Banks tell Osborne tax hike threatens jobs

George Osborne’s plan to increase the tax burden on Britain’s fastest-growing banks may threaten their plans to create thousands of new jobs, the industry will warn ahead of a showdown with the Treasury next week.

Sky News has obtained a draft copy of a letter from challenger banks to MPs representing constituencies where the industry employs substantial numbers of people.

In it, they point to the threat to their lending capacity from an 8% surcharge on the Corporation Tax bill of lenders making more than £25m in annual profit.

The letter goes on to say: “In addition to the potential reduction in lending, I am concerned that these changes could negatively impact our job creation in your constituency.”

While potential lending constraints have been frequently highlighted by companies such as OneSavings Bank and Secure Trust Bank since the Budget in July, the warning on jobs opens a new front in what has become an increasingly hostile response to Mr Osborne’s tax proposals.

It emerged two weeks ago that Charles Roxburgh, a senior Treasury official, would meet a group of challenger banks on 11 September to discuss the tax changes.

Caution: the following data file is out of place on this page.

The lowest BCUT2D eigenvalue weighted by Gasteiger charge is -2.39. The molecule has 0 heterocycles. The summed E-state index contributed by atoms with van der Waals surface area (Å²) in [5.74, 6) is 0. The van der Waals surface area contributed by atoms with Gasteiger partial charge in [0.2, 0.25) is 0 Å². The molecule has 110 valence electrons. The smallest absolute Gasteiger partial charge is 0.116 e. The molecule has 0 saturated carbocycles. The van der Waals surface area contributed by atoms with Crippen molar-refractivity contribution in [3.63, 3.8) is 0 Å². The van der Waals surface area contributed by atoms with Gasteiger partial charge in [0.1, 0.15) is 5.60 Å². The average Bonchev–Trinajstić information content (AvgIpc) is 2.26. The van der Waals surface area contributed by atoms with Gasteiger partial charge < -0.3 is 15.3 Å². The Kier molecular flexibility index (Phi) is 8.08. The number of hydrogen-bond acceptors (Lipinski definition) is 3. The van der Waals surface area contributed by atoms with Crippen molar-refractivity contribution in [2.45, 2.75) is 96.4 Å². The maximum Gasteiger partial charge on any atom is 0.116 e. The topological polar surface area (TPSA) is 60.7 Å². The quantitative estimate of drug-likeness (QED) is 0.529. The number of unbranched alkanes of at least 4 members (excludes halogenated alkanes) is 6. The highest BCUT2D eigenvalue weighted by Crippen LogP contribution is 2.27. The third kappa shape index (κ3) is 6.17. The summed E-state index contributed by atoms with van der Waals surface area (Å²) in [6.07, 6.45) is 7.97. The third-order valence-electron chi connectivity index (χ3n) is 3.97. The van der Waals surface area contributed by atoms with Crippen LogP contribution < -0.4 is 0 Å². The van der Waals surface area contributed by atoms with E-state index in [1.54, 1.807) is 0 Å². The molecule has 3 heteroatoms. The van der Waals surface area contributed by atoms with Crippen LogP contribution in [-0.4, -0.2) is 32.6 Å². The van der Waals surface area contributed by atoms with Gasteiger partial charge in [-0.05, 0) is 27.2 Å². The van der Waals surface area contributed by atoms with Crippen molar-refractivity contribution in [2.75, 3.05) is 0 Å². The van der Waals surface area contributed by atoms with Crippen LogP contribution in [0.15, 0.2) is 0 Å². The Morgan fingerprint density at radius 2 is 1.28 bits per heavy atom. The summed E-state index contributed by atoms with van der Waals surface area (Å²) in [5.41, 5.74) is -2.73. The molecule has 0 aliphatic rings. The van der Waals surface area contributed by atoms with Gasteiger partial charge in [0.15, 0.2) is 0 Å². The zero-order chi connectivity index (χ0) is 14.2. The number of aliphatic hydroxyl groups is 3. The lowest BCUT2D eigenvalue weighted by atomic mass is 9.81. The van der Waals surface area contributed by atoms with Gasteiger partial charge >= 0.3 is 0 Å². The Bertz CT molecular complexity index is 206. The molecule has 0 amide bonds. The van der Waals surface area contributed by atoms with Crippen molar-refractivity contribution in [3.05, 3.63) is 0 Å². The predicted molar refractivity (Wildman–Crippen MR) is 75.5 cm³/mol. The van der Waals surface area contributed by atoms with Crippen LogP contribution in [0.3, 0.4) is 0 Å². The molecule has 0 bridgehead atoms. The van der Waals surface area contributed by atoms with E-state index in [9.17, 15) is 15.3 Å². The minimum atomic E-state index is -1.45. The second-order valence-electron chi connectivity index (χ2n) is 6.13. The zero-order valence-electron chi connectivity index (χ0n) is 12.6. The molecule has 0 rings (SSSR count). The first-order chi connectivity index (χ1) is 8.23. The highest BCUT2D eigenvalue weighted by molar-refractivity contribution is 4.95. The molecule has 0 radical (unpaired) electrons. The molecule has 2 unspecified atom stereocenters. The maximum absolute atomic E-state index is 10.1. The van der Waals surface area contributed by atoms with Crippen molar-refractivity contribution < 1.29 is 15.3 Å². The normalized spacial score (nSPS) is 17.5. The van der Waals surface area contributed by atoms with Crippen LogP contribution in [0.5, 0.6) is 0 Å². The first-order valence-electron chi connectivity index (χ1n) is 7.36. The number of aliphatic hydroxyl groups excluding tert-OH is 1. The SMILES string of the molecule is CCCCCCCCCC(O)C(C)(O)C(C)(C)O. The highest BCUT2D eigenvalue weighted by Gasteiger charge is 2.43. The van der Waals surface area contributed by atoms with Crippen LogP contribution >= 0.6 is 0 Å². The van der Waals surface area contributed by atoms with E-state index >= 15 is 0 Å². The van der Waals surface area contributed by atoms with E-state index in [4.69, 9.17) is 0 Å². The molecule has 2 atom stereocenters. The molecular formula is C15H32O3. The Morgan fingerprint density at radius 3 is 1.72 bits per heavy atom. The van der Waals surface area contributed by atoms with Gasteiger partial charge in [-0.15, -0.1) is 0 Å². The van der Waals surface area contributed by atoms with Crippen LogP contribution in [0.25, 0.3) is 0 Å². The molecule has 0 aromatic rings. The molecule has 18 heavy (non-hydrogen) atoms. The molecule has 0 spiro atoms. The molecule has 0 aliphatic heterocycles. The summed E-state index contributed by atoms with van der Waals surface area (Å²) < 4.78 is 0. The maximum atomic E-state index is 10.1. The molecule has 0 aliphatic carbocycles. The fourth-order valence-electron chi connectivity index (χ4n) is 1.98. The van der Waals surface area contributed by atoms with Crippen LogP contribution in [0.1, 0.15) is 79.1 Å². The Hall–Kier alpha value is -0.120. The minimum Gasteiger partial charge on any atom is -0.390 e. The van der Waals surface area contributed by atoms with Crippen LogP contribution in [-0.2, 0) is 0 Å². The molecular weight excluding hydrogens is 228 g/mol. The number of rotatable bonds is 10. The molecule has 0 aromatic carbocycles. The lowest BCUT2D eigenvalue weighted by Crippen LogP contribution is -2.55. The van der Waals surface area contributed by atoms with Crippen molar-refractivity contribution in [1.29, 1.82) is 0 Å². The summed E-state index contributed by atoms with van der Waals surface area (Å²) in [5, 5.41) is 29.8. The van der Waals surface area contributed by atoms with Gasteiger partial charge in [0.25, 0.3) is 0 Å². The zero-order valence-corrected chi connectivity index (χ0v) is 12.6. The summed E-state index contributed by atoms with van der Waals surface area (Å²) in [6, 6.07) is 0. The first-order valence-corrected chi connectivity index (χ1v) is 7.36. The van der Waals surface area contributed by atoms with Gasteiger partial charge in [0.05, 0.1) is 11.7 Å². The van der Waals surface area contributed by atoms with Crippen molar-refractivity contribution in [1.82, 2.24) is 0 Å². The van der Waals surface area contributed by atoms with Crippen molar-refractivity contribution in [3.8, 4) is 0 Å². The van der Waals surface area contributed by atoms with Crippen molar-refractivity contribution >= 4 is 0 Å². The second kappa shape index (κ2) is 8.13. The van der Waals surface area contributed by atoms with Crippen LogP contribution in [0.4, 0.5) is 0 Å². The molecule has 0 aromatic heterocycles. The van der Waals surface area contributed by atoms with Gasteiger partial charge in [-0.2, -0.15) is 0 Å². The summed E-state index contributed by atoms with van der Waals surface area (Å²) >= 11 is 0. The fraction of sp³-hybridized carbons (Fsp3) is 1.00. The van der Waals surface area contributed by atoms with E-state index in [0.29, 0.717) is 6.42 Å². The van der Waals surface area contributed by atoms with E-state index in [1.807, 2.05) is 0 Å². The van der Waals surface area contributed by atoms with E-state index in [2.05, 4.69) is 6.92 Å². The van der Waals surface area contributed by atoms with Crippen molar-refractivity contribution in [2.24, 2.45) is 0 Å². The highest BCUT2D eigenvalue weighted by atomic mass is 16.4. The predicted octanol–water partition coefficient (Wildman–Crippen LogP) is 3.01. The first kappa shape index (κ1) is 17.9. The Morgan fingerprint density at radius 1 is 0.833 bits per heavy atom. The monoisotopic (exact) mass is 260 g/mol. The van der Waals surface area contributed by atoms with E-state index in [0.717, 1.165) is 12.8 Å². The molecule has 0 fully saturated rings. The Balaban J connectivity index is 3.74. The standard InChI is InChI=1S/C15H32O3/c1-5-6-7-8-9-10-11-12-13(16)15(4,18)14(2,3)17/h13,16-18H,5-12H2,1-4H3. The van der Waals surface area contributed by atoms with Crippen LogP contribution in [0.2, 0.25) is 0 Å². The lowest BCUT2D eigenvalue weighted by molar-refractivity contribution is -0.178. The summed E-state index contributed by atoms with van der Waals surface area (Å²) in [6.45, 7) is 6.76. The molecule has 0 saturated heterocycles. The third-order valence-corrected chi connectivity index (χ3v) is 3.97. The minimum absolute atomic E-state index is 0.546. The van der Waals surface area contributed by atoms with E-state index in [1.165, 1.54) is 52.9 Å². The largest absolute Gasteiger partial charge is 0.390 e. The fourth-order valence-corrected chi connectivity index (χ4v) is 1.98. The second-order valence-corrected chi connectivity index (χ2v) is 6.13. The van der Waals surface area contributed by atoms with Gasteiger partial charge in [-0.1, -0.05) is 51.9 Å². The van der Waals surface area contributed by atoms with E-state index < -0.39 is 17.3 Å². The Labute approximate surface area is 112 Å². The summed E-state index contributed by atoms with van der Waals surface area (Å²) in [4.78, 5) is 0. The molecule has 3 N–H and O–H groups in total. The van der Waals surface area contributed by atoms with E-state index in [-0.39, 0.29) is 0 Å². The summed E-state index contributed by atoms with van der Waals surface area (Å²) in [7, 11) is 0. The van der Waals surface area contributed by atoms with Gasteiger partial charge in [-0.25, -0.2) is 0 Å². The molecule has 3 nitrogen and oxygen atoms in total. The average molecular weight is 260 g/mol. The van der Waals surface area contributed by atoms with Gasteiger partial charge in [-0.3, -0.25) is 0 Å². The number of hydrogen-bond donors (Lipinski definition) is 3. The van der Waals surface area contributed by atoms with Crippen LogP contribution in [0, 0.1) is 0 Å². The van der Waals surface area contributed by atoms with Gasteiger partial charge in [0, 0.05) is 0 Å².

Mr Osborne told the industry in a letter suggesting the meeting that there would be no change to the surcharge “in this fiscal year”, a statement which has engendered hope among some bank executives that the Government will reduce or abolish it next year.

Some lenders have suggested that the £25m threshold for the surcharge be doubled, while others have complained that the tax changes risk undermining ministers’ objective of stimulating greater competition in consumer and SME banking.

They argue that challengers are already unfairly penalised because capital requirements imposed on them are more onerous than those applied to larger banks.

The Corporation Tax surcharge is being introduced alongside a reduction in the Bank Levy, the level of which is widely viewed as a factor in HSBC’s decision to review the future location of its headquarters.

Paul Lynam, Secure Trust Bank’s chief executive, told Sky News that he and colleagues were also seeking a meeting with Mr Osborne to discuss the implications of the changes.

“It is surely unacceptable that the ‘Too Big To Fail’ banks which continue to enjoy huge capital and funding benefits implicitly subsidised by the taxpayer, will now have the cost of the reduction in their Bank Levy paid for by increased taxes on their smaller and disadvantaged competitors,” he said.

“This policy makes an already deeply uneven competitive playing field even more biased towards the big banks, ensuring the UK taxpayer will be indefinitely exposed to the potential costs of further big bank bailouts whether these are ring-fenced or not.

“I do not believe this situation is in the best interests of the UK taxpayers or the economy as a whole and it is at odds to everything the Government has been saying about fostering competition in banking.”